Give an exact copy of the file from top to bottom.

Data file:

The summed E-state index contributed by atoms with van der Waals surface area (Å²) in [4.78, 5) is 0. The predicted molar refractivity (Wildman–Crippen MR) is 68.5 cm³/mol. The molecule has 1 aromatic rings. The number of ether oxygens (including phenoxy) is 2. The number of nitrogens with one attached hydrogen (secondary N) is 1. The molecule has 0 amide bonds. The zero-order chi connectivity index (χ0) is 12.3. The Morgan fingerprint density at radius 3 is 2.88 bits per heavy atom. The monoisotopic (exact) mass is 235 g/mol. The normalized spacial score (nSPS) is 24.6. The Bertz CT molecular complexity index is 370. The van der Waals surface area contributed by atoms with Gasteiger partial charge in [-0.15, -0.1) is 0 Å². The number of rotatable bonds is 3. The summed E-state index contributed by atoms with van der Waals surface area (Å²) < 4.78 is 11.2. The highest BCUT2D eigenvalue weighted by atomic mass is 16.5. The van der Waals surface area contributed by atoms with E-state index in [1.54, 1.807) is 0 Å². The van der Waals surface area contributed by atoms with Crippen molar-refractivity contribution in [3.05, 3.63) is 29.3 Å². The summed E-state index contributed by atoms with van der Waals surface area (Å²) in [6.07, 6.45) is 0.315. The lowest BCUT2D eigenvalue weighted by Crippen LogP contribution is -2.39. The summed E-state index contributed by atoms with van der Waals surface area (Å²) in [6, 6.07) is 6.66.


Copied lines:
The summed E-state index contributed by atoms with van der Waals surface area (Å²) in [4.78, 5) is 0. The predicted molar refractivity (Wildman–Crippen MR) is 68.5 cm³/mol. The molecule has 1 aromatic rings. The number of ether oxygens (including phenoxy) is 2. The number of nitrogens with one attached hydrogen (secondary N) is 1. The molecule has 0 amide bonds. The zero-order chi connectivity index (χ0) is 12.3. The Morgan fingerprint density at radius 3 is 2.88 bits per heavy atom. The monoisotopic (exact) mass is 235 g/mol. The normalized spacial score (nSPS) is 24.6. The Bertz CT molecular complexity index is 370. The van der Waals surface area contributed by atoms with Gasteiger partial charge in [-0.15, -0.1) is 0 Å². The number of rotatable bonds is 3. The summed E-state index contributed by atoms with van der Waals surface area (Å²) < 4.78 is 11.2. The highest BCUT2D eigenvalue weighted by atomic mass is 16.5. The van der Waals surface area contributed by atoms with E-state index in [1.54, 1.807) is 0 Å². The van der Waals surface area contributed by atoms with Crippen molar-refractivity contribution in [3.05, 3.63) is 29.3 Å². The summed E-state index contributed by atoms with van der Waals surface area (Å²) in [6.07, 6.45) is 0.315. The lowest BCUT2D eigenvalue weighted by Crippen LogP contribution is -2.39. The summed E-state index contributed by atoms with van der Waals surface area (Å²) in [6, 6.07) is 6.66.